London — Oil prices slipped on Wednesday after industry data showed that US crude stockpiles rose more than expected and on concerns that a rebound in Covid-19 cases in top importer China would hurt fuel demand.
Brent crude futures fell 61c, or 0.6%, to $94.75 a barrel by 10am GMT, while US West Texas Intermediate (WTI) crude futures fell 68c, or 0.7%, to $88.23 a barrel. The benchmarks fell about 3% on Tuesday.
US crude oil inventories rose by about 5.6-million barrels for the week ended November 4, according to market sources citing American Petroleum Institute figures, while seven analysts polled by Reuters estimated on average that crude inventories would rise by about 1.4-million barrels.
Last week, the market had latched onto hopes that China might be moving towards relaxing Covid-19 restrictions but over the weekend health officials said they would stick to their “dynamic-clearing” approach to new infections.
Covid-19 cases in Guangzhou and other Chinese cities have surged, with millions of residents of the global manufacturing hub being required to have Covid-19 tests on Wednesday.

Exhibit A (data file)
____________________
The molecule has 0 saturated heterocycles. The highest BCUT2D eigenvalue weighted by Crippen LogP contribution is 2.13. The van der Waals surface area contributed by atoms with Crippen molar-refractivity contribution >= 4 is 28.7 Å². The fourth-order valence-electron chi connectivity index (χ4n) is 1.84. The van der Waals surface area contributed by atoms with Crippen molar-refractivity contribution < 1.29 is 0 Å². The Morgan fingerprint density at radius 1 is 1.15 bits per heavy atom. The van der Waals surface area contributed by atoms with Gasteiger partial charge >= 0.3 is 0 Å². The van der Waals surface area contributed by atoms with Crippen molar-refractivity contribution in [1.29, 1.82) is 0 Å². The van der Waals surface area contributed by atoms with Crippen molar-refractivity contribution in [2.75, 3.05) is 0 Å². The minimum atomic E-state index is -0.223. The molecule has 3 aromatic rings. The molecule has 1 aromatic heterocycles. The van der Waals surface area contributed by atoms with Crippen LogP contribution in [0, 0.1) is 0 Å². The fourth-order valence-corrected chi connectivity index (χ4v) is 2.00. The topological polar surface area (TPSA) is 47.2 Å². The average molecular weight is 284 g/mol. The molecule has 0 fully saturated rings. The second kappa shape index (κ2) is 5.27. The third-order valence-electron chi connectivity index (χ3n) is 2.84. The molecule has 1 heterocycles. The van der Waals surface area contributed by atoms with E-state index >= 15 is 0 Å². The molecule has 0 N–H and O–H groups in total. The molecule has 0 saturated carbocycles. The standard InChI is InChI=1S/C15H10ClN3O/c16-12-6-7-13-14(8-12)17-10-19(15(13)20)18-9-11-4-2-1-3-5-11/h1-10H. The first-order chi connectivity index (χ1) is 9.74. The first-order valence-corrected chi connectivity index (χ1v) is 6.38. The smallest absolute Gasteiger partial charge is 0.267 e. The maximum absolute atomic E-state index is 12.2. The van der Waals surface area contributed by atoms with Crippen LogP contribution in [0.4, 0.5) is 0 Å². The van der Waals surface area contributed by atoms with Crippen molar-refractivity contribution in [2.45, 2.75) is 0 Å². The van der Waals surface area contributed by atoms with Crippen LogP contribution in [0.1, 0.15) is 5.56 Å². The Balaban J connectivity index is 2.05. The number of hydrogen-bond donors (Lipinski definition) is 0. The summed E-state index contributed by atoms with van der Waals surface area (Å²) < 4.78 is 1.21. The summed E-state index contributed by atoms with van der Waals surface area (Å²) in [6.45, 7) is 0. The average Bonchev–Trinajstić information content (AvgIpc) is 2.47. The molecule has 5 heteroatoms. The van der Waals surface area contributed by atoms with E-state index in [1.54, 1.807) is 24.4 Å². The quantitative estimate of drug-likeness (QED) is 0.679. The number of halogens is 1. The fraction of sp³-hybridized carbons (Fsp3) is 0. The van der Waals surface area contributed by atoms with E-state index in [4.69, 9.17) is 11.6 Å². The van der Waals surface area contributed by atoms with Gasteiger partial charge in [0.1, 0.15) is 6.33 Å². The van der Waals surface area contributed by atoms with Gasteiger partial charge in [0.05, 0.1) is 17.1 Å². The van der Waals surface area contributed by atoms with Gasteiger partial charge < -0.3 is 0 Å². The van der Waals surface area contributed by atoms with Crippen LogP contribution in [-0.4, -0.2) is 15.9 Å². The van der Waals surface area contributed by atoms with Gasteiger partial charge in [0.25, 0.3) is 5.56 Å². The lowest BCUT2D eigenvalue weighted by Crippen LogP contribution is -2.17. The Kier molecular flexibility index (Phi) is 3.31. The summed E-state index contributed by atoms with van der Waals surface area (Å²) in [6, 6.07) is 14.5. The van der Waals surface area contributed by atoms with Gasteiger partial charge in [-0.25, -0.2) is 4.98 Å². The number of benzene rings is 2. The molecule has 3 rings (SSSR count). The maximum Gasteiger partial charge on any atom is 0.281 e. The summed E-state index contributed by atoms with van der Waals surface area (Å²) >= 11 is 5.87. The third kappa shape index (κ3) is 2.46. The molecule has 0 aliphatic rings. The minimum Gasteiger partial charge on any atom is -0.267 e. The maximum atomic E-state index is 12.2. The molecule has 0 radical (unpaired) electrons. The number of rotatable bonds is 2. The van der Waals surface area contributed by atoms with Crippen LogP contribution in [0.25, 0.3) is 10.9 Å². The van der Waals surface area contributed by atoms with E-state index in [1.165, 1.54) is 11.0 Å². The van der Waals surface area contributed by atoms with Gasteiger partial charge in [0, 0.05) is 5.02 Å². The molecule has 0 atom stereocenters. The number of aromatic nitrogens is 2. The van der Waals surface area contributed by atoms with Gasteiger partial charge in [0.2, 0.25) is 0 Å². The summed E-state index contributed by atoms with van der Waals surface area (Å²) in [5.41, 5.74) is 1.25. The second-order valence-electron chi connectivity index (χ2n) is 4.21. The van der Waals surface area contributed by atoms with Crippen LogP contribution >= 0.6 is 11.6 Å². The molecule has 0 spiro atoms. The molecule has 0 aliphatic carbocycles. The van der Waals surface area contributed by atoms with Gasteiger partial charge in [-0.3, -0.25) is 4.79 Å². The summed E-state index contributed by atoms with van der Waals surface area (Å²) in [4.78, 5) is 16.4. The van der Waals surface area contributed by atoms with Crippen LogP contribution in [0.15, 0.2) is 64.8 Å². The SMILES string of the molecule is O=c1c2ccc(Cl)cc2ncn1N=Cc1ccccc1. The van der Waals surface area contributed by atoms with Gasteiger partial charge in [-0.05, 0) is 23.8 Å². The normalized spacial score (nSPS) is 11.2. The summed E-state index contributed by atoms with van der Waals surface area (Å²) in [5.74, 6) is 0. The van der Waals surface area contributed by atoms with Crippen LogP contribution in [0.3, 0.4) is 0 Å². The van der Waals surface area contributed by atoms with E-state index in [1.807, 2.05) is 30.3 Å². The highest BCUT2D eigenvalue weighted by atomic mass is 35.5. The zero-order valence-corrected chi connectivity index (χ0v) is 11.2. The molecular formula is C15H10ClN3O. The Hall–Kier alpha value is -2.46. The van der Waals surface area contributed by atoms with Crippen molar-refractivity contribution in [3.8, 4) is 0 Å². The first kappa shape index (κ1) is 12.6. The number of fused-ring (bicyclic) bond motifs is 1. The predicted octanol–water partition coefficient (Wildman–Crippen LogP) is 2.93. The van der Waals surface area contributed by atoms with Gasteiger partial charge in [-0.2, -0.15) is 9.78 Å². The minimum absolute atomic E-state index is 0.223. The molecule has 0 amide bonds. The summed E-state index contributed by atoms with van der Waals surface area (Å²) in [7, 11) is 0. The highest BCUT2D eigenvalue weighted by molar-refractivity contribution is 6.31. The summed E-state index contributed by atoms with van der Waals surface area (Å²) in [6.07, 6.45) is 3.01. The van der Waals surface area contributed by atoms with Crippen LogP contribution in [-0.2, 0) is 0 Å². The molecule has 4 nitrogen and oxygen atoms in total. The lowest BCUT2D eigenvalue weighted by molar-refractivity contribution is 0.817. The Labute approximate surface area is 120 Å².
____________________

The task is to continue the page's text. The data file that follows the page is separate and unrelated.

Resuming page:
“With that [China reopening] narrative getting pushed back, coupled with a considerable build on US inventory data, implying dimming US demand, the recessionary crews are back out in full force this morning in Asia,” Stephen Innes, managing partner at SPI Asset Management, said in a note.
In another bearish sign, API data showed gasoline inventories rose by about 2.6-million barrels, against analysts’ forecasts for a 1.1-million drawdown.
The market will be looking out for official US inventory data from the Energy Information Administration due at 3.30 GMT for a further view on demand in the world’s biggest economy.
Meanwhile, supply concerns remain.
“In addition to ongoing Opec+ supply cuts, Russian oil supply should fall as the EU ban on Russian crude and refined products comes into effect,” ING commodities strategists said in a note.
The EU will ban Russian crude imports by December 5 and Russian oil products by February 5, in retaliation to Russia’s invasion of Ukraine. Russia calls its actions in Ukraine a “special operation”.